Tuesday, July 15, 2014

Movie Popcorn and Chimpanzees

   I don't buy pop and popcorn at the movies. The only reason, until recently, has been that I am a penny-pincher and the thought of the biggest part of $20 going for popcorn and pop gives me a sore stomach.
   N ow I found another reason to think twice about buying popcorn at the movies. The theatres ‘butter’ popcorn with palm oil because it is cheaper than butter and many other vegetable oils. More and more of it comes from palm oil plantations that are creating ecological concerns.
   In an article being prepared for Current Biology, researchers lay out concerns about how the increasing number of palm oil plantations will affect great ape populations. They say that almost forty percent of the distribution of great ape species on unprotected lands overlaps suitable oil palm areas.
   Palm oil has become extremely popular in the last thirty years because it is cheap. It is cheap because the trees are super productive: they bear fruit in just four years and continue producing for twenty-five. The trees are native to Africa and palm oil has been used as a cooking oil for centuries.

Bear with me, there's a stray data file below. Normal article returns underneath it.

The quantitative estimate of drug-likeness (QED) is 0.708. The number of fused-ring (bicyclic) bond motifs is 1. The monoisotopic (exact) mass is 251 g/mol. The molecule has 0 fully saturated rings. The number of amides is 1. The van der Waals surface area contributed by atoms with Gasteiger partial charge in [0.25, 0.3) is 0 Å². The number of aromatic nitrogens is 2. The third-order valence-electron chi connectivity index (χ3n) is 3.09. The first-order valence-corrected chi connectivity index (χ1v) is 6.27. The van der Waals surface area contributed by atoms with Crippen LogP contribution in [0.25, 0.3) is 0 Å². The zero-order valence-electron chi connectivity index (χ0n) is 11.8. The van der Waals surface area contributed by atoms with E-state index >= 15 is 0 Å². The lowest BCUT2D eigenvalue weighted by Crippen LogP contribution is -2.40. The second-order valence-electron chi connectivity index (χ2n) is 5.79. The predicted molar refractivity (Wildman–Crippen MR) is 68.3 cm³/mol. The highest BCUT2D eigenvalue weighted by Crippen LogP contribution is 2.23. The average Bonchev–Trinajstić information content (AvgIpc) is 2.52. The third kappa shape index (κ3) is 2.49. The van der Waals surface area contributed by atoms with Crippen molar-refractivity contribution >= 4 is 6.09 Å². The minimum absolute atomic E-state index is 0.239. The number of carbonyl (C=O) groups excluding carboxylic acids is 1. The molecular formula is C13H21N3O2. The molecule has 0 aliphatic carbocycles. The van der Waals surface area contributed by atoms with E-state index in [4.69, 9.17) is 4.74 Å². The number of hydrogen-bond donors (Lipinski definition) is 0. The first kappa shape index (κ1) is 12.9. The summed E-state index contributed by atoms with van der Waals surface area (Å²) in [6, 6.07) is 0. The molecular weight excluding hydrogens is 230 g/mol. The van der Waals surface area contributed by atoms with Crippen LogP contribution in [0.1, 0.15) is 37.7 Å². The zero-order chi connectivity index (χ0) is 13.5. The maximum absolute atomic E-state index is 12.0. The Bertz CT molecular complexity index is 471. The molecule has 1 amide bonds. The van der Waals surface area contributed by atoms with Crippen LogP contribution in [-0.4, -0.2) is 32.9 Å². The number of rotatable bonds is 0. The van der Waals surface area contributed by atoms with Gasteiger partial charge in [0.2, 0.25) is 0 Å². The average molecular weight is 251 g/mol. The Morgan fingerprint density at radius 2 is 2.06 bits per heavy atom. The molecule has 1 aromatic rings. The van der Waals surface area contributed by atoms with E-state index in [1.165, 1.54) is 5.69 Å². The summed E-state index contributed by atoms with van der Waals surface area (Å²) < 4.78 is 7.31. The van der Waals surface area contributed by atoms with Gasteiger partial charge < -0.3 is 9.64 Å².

Thirty years or so ago manufacturers discovered the cost benefits of palm oil and huge swaths of forests in Southeast Asia, particularly Malaysia and  Indonesia were knocked down in favour of palm oil plantations. Since then the oil is being used increasingly in everything from foodstuffs, to soap to cosmetics. The World Wildlife Fund has estimated that half of the products on the shelves of major supermarkets contain palm oil.
   The researchers reporting results in Current Biology say guidelines are needed urgently for expansion of oil palm in Africa to minimize the impacts on apes and other wildlife. The great apes, which include chimpanzees and gorillas, already are threatened by hunting and habitat loss and the worry is that palm oil expansion without controls will put them on the final stretch to extinction.
   No one is saying don’t buy popcorn at the theatre, but we all should be aware that palm oil production poses risks to the global environment if people don’t pay attention and demand controls.
   Current Biology can be found online at: http://www.cell.com/current-biology/home. More on palm oil can be found at:  http://wwf.panda.org/what_we_do/footprint/agriculture/palm_oil/.

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